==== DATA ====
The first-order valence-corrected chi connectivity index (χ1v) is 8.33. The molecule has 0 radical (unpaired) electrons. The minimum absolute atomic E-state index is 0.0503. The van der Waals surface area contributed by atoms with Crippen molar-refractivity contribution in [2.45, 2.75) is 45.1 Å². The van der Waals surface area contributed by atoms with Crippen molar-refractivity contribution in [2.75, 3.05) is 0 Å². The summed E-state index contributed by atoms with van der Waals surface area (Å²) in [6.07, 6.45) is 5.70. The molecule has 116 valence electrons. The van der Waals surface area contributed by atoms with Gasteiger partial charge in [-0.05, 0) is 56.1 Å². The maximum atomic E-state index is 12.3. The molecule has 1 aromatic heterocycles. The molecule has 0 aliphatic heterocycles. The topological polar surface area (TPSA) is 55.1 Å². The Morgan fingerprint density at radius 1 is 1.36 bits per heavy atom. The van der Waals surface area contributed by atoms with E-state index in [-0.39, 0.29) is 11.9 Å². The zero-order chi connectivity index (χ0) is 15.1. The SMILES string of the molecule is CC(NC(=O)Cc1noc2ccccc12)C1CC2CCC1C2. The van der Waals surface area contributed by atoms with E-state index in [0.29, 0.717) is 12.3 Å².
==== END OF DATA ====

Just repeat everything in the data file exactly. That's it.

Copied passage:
The first-order valence-corrected chi connectivity index (χ1v) is 8.33. The molecule has 0 radical (unpaired) electrons. The minimum absolute atomic E-state index is 0.0503. The van der Waals surface area contributed by atoms with Crippen molar-refractivity contribution in [2.45, 2.75) is 45.1 Å². The van der Waals surface area contributed by atoms with Crippen molar-refractivity contribution in [2.75, 3.05) is 0 Å². The summed E-state index contributed by atoms with van der Waals surface area (Å²) in [6.07, 6.45) is 5.70. The molecule has 116 valence electrons. The van der Waals surface area contributed by atoms with Gasteiger partial charge in [-0.05, 0) is 56.1 Å². The maximum atomic E-state index is 12.3. The molecule has 1 aromatic heterocycles. The molecule has 0 aliphatic heterocycles. The topological polar surface area (TPSA) is 55.1 Å². The Morgan fingerprint density at radius 1 is 1.36 bits per heavy atom. The van der Waals surface area contributed by atoms with E-state index in [-0.39, 0.29) is 11.9 Å². The zero-order chi connectivity index (χ0) is 15.1. The SMILES string of the molecule is CC(NC(=O)Cc1noc2ccccc12)C1CC2CCC1C2. The van der Waals surface area contributed by atoms with E-state index in [0.29, 0.717) is 12.3 Å².